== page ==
Perez Gets Sympathy
Airing grievances in the media is rarely advisable for a ballplayer, but it does get the attention of management.
Pitcher Odalis Perez was summoned for a closed-door meeting with General Manager Ned Colletti and Manager Grady Little, one day after delivering an extended rant on how he believes he has been mistreated and underused by the Dodgers.
Yet rather than discipline Perez, who has pitched poorly for more than two months, Colletti and Little gave him a sympathetic ear.
“We all realize the guy is in a situation he’s never been in before,” Little said. “We understand his feelings and concerns. He in turn has to respect what we are trying to do.
“He was frustrated after a ballgame. You can take that for what it is.”
Perez gave up a walk-off home run to Albert Pujols in the 14th inning Thursday. Despite getting roughed up out of the bullpen, he wants his berth in the starting rotation back.
“He may be given that opportunity in the future, but it won’t be today,” Little said.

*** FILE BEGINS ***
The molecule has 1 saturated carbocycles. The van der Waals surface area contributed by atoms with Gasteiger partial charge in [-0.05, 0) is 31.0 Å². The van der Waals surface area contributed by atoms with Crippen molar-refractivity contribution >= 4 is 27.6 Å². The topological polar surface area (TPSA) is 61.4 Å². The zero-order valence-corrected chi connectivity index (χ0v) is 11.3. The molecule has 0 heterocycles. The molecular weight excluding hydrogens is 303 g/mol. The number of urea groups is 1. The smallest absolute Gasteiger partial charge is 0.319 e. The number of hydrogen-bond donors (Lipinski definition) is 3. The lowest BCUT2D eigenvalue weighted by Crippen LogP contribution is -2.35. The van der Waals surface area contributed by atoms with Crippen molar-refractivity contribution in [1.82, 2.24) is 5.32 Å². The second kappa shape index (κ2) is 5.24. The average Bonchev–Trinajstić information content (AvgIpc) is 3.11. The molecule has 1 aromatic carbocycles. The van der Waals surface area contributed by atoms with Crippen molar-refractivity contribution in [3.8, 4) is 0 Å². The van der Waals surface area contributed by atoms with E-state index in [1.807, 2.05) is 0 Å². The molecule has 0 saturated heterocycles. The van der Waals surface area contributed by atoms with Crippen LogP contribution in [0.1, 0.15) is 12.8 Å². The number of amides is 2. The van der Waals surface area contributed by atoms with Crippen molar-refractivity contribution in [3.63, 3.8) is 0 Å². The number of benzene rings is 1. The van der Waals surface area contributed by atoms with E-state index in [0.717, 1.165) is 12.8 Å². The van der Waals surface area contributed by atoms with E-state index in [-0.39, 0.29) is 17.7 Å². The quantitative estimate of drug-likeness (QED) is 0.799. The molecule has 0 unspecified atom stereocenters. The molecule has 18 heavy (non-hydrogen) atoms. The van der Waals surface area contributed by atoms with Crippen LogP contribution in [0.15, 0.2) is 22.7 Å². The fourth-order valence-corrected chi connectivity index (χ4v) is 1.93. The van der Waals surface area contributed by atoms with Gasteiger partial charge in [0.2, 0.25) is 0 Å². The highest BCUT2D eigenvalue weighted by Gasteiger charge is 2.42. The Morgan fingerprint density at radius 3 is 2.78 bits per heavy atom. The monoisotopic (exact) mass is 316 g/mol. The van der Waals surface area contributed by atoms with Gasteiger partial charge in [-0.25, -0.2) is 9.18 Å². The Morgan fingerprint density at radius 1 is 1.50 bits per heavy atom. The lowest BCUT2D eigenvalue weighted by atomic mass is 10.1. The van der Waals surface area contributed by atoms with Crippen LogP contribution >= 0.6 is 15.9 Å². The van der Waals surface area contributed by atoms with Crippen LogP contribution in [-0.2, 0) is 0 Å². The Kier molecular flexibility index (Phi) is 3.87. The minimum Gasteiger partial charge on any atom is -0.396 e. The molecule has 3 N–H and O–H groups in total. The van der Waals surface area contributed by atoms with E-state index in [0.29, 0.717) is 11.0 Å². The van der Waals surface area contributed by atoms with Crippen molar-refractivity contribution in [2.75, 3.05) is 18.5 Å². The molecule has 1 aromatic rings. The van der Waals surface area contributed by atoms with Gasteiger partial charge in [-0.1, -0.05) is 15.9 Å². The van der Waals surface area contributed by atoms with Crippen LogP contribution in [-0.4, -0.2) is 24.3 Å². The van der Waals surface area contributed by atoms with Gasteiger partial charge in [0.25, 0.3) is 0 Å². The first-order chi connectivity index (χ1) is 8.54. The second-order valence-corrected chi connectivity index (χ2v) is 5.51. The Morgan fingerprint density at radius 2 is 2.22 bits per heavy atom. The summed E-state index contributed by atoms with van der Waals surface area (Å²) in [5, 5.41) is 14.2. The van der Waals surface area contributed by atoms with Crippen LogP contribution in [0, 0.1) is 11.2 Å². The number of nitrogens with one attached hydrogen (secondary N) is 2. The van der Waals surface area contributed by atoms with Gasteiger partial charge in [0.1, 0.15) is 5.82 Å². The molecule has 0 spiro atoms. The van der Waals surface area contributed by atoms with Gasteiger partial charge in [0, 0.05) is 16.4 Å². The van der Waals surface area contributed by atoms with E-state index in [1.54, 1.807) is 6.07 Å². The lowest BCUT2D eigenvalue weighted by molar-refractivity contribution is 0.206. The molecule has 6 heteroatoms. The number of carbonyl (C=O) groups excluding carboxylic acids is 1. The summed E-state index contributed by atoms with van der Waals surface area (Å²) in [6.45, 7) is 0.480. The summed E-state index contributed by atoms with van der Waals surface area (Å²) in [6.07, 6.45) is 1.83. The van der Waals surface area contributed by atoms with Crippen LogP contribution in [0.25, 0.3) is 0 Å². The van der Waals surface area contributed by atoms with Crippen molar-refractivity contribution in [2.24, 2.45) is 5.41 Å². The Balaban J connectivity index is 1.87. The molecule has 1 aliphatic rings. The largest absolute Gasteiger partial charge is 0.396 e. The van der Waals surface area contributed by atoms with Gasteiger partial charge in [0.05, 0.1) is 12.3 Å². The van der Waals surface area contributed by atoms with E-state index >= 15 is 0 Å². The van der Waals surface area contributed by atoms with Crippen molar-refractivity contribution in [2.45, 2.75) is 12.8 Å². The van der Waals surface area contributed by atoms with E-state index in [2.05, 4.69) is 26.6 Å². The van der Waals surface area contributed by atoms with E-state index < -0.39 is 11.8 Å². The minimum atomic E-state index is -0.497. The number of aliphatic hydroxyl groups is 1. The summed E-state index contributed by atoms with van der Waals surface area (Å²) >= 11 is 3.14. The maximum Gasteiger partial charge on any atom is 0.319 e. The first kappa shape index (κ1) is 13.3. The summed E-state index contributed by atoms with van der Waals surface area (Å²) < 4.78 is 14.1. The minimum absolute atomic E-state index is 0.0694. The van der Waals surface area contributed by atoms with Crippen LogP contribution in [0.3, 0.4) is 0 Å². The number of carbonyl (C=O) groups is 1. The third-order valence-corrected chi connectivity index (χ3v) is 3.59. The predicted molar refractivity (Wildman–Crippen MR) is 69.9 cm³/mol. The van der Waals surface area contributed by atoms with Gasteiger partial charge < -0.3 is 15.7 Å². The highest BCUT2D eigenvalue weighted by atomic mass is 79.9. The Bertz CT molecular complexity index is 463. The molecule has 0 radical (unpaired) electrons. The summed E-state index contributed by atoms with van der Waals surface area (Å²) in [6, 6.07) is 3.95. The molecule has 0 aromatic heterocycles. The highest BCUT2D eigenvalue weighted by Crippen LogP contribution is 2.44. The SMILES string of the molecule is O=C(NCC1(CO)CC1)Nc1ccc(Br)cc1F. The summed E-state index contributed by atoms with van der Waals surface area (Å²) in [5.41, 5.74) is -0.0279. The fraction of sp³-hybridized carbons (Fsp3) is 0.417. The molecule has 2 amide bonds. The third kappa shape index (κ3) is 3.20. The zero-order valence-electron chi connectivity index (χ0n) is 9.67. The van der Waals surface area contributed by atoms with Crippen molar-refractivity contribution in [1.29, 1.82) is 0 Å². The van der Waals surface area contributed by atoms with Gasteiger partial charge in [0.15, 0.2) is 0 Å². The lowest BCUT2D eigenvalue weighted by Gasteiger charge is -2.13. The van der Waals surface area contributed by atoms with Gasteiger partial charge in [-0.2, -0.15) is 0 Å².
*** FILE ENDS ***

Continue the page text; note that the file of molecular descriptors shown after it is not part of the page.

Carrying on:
Colletti has had no luck trading Perez, who is owed about $15 million through next season. The best the Dodgers can hope for is that he pitches more effectively.
“It was a positive exchange,” Colletti said. “Hopefully there will be a positive result.”
Bill Mueller has been in the Dodgers dugout in uniform the last two days, but the playing field is as far away as it has been since he injured his right knee in May. The veteran third baseman joined the team for the two-city trip because he grew up near St. Louis and currently lives near Phoenix.
He hasn’t found an answer to his knee problems, despite exhaustive efforts. “I need a procedure to come back, but I haven’t found out what that procedure is yet,” he said. “I’m searching around.”
A doctor in Boston recently suggested that Mueller undergo mosaicplasty, a procedure in which cartilage from elsewhere on the knee is moved to the damaged area. Purposely breaking the leg to trigger the body’s natural healing process is another high-risk alternative.
Mueller, who is under contract through next season, is skeptical because he isn’t sure any of the procedures would allow him to play again. He has already had three operations on the knee.
“It’s been traumatized a lot,” he said. “But I’m very positive about [my career] not being over. It’s a challenge and I’m not going to give up.”
Pitcher Brett Tomko (strained abdominal muscle) is eligible to come off the disabled list but is at least two weeks away from returning. He hopes to begin a minor league rehabilitation assignment when the Dodgers begin a homestand in a week.